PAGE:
The term “assistive devices” covers a wide range of equipment made to enable students who are blind or have visual impairments to participate in most of the same academic and physical activities as their sighted classmates. The term can refer to: Regardless of which devices your child uses, by the time your child’s in grade school, they should be learning how to take care of the equipment. Here are some suggestions for helping to take on those responsibilities.
  • Give your child a specific place at home for keeping their assistive devices. A shelf or drawer in the bedroom or in the kitchen might be specifically for his equipment.
  • When using equipment away from home, your child should have a comfortable, secure way to carry the items needed. A backpack or fanny pack may work well for this. It’s a good idea to put items such as a magnifier or monocular in a small case, so they don’t roll around in the bottom of a backpack or fanny pack.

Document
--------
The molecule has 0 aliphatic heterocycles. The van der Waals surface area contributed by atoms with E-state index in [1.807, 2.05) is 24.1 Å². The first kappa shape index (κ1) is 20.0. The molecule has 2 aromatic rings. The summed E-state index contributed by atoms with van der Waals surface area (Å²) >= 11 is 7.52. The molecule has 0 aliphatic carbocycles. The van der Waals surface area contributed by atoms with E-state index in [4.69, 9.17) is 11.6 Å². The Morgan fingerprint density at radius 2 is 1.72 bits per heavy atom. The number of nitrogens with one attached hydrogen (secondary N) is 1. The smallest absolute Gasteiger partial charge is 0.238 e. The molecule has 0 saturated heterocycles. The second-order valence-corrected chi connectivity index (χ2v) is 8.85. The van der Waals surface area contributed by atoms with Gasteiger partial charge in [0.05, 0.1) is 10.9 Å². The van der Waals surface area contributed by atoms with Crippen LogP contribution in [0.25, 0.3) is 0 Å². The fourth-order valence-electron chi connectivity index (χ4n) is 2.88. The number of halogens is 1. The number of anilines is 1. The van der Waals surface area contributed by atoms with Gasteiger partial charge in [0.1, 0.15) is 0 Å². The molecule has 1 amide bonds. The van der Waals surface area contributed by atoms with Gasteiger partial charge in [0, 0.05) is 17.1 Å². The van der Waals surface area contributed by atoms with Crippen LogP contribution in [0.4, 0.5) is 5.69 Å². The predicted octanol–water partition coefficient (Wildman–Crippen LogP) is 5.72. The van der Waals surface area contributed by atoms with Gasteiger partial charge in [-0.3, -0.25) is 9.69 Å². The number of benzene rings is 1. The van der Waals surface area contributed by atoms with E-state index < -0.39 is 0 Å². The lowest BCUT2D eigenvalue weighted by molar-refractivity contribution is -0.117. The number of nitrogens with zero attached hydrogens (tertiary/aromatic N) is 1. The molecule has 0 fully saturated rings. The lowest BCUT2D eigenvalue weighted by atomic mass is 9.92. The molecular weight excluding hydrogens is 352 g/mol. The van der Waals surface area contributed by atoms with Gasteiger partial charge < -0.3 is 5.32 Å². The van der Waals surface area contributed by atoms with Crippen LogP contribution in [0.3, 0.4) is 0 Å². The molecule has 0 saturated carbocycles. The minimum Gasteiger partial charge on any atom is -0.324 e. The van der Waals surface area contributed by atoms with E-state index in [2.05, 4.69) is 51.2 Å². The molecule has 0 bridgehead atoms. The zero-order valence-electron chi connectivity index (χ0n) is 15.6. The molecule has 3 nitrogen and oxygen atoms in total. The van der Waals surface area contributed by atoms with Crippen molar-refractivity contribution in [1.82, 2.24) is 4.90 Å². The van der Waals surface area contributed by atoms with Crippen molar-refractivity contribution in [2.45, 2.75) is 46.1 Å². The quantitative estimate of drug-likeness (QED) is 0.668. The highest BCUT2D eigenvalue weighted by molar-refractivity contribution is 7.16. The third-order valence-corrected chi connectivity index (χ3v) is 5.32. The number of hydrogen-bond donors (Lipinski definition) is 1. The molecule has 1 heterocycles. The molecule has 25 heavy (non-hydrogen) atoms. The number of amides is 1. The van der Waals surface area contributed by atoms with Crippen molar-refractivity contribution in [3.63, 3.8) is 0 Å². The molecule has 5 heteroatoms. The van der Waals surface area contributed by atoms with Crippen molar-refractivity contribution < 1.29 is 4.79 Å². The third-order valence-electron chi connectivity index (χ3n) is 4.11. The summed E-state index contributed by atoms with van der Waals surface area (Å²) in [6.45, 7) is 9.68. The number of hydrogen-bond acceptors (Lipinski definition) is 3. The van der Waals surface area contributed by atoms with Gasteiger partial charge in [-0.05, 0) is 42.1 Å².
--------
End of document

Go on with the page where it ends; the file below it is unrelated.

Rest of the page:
• Teach your child how to care for their equipment. If the portable notetaker needs to be charged each night, instruct your child how to plug in the charger. Over time, the amount of responsibility needed to care for the equipment will increase.
  • Help your child develop a checklist and schedule in braille or print of what is needed to be done daily or weekly to maintain equipment. You may want to have a way to check to be sure all steps are completed. For example, you could have your child put a tactile sticker next to each item on a list as they complete the necessary tasks.
Equipment can be expensive, so you may want to have your child do some “test runs” until you’re sure they can handle the responsibility. One way would be to give an object about the same size as a monocular and have them carry this pretend equipment each day for a week or two. At the end of that time, if the monocular hasn’t been lost or broken, let them try taking care of the real monocular.